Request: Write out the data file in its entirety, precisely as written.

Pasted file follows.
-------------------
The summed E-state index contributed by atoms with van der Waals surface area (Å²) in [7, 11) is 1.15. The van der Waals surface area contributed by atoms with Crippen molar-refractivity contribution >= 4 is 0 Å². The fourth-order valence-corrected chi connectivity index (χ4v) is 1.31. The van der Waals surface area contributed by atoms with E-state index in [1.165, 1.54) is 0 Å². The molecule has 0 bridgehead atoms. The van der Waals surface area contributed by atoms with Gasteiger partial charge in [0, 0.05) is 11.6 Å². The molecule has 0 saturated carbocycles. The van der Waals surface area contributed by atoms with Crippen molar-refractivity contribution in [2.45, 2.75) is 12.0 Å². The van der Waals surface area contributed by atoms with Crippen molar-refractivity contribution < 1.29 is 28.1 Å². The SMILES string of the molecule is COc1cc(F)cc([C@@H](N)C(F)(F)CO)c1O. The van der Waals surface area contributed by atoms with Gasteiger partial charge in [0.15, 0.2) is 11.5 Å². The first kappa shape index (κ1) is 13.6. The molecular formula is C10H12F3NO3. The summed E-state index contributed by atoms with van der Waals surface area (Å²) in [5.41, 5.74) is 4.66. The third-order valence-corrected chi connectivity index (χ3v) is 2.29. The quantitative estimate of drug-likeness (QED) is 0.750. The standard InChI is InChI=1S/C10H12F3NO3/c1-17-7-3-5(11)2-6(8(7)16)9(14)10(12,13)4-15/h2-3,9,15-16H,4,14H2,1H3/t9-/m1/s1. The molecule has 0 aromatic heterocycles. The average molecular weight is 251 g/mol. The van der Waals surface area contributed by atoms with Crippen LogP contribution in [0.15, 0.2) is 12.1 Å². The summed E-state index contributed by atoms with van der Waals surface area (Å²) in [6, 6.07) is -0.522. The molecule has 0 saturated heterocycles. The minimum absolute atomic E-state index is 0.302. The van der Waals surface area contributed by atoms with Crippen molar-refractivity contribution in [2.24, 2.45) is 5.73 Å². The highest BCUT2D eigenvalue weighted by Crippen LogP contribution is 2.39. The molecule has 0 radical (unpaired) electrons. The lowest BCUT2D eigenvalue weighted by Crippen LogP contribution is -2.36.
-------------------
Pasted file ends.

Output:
The summed E-state index contributed by atoms with van der Waals surface area (Å²) in [7, 11) is 1.15. The van der Waals surface area contributed by atoms with Crippen molar-refractivity contribution >= 4 is 0 Å². The fourth-order valence-corrected chi connectivity index (χ4v) is 1.31. The van der Waals surface area contributed by atoms with E-state index in [1.165, 1.54) is 0 Å². The molecule has 0 bridgehead atoms. The van der Waals surface area contributed by atoms with Gasteiger partial charge in [0, 0.05) is 11.6 Å². The molecule has 0 saturated carbocycles. The van der Waals surface area contributed by atoms with Crippen molar-refractivity contribution in [2.45, 2.75) is 12.0 Å². The van der Waals surface area contributed by atoms with Crippen molar-refractivity contribution < 1.29 is 28.1 Å². The SMILES string of the molecule is COc1cc(F)cc([C@@H](N)C(F)(F)CO)c1O. The van der Waals surface area contributed by atoms with Gasteiger partial charge in [0.15, 0.2) is 11.5 Å². The first kappa shape index (κ1) is 13.6. The molecular formula is C10H12F3NO3. The summed E-state index contributed by atoms with van der Waals surface area (Å²) in [5.41, 5.74) is 4.66. The third-order valence-corrected chi connectivity index (χ3v) is 2.29. The quantitative estimate of drug-likeness (QED) is 0.750. The standard InChI is InChI=1S/C10H12F3NO3/c1-17-7-3-5(11)2-6(8(7)16)9(14)10(12,13)4-15/h2-3,9,15-16H,4,14H2,1H3/t9-/m1/s1. The molecule has 0 aromatic heterocycles. The average molecular weight is 251 g/mol. The van der Waals surface area contributed by atoms with Crippen LogP contribution in [0.15, 0.2) is 12.1 Å². The summed E-state index contributed by atoms with van der Waals surface area (Å²) in [6, 6.07) is -0.522. The molecule has 0 saturated heterocycles. The minimum absolute atomic E-state index is 0.302. The van der Waals surface area contributed by atoms with Crippen molar-refractivity contribution in [2.24, 2.45) is 5.73 Å². The highest BCUT2D eigenvalue weighted by Crippen LogP contribution is 2.39. The molecule has 0 radical (unpaired) electrons. The lowest BCUT2D eigenvalue weighted by Crippen LogP contribution is -2.36.